score:12

Accepted answer

for distinct() (and many other linq features) to work, the class being compared (barobject in your example) must implement implement equals() and gethashcode(), or alternatively provide a separate iequalitycomparer<t> as an argument to distinct().

many linq methods take advantage of gethashcode() for performance because internally they will use things like a set<t> to hold the unique items, which uses hashing for o(1) lookups. also, gethashcode() can quickly tell you if two objects may be equivalent and which ones are definitely not - as long as gethashcode() is properly implemented of course.

so you should make all your classes you intend to compare in linq implement equals() and gethashcode() for completeness, or create a separate iequalitycomparer<t> implementation.

score:-1

should be as simple as:

var foo = (from data in pivoteddata.asenumerable()
               select new
               {
                 group = data.field<string>("group_number"),
                 study = data.field<string>("study_name")
               }).distinct().select(x => new barobject {
                 group = x.group,
                 study = x.study
               });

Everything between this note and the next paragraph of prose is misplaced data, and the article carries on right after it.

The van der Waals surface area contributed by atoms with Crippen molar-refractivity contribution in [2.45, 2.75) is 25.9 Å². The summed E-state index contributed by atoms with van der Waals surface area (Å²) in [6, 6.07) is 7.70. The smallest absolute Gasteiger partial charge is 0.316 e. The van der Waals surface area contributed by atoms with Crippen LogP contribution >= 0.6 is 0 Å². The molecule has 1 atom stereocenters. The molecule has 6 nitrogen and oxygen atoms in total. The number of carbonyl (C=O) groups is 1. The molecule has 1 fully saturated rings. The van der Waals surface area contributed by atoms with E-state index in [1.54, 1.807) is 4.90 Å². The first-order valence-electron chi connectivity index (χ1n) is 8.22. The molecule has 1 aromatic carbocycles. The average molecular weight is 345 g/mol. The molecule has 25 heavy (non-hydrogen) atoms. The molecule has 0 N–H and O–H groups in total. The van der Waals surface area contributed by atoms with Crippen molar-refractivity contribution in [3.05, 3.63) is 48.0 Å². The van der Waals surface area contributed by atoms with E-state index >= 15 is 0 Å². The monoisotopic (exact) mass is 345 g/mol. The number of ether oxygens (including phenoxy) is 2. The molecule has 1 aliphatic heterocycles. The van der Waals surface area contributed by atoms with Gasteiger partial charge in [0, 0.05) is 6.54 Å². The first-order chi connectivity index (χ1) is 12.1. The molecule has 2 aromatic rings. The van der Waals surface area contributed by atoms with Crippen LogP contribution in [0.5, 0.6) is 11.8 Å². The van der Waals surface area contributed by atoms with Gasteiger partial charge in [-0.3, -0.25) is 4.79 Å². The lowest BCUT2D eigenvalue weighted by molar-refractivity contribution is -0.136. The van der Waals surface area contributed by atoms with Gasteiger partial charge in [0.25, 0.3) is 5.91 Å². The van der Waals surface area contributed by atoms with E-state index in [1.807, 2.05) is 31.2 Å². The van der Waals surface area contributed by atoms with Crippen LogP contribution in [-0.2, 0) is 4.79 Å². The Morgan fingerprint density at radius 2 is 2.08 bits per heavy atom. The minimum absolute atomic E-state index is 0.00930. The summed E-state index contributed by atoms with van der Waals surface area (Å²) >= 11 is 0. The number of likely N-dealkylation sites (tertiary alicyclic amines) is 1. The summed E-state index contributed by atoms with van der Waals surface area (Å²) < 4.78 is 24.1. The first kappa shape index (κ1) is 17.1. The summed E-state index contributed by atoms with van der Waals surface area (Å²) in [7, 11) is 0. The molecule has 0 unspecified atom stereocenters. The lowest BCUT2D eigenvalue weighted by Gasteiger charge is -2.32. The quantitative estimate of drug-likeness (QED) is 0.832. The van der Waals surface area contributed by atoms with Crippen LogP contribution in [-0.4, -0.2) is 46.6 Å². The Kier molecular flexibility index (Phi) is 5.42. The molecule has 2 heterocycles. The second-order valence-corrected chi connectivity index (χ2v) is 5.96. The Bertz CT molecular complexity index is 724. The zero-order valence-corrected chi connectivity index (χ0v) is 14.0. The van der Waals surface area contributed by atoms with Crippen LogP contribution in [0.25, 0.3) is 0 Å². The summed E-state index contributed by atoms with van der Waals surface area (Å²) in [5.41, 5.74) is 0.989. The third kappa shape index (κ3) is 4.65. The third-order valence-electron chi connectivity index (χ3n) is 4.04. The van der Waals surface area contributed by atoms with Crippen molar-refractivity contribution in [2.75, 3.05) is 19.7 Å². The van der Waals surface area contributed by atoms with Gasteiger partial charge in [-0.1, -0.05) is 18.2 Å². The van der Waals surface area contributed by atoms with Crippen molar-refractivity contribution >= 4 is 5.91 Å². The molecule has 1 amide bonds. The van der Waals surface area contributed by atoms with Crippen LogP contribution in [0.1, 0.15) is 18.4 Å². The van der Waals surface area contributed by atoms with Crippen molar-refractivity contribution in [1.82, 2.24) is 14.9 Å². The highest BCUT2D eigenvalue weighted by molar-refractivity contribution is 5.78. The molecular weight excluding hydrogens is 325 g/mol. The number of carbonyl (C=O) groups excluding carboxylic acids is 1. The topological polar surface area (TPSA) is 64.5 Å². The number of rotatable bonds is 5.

score:1

try this:

var foo = (from data in pivoteddata.asenumerable().distinct()
                   select new barobject
                   {
                     group = data.field<string>("group_number"),
                     study = data.field<string>("study_name")
                   });

score:2

you want to use the other overload for distinct() that takes a comparer. you can then implement your own iequalitycomparer<barobject>.

score:3

looks like distinct can not compare your barobject objects. therefore it compares their references, which of course are all different from each other, even if they have the same contents.

so either you overwrite the equals method, or you supply a custom equalitycomparer to distinct. remember to overwrite gethashcode when you implement equals, otherwise it will produce strange results if you put your objects for example into a dictionary or hashtable as key (e.g. hashset<barobject>). it might be (don't know exactly) that distinct internally uses a hashset.

here is a collection of good practices for gethashcode.

score:4

you need to override equals and gethashcode for barobject because the equalitycomparer.default<barobject> is reference equality unless you have provided overrides of equals and gethashcode (this is what enumerable.distinct<barobject>(this ienumerable<barobject> source) uses). alternatively, you can pass in an iequalitycomparer<barobject> to enumerable.distinct<barobject>(this ienumerable<barobject>, iequalitycomparer<barobject>).

score:4

either do as dlev suggested or use:

var foo = (from data in pivoteddata.asenumerable()
               select new barobject
               {
                 group = data.field<string>("group_number"),
                 study = data.field<string>("study_name")
               }).groupby(x=>x.group).select(x=>x.firstordefault())

check this out for more info http://blog.jordanterrell.com/post/linq-distinct()-does-not-work-as-expected.aspx


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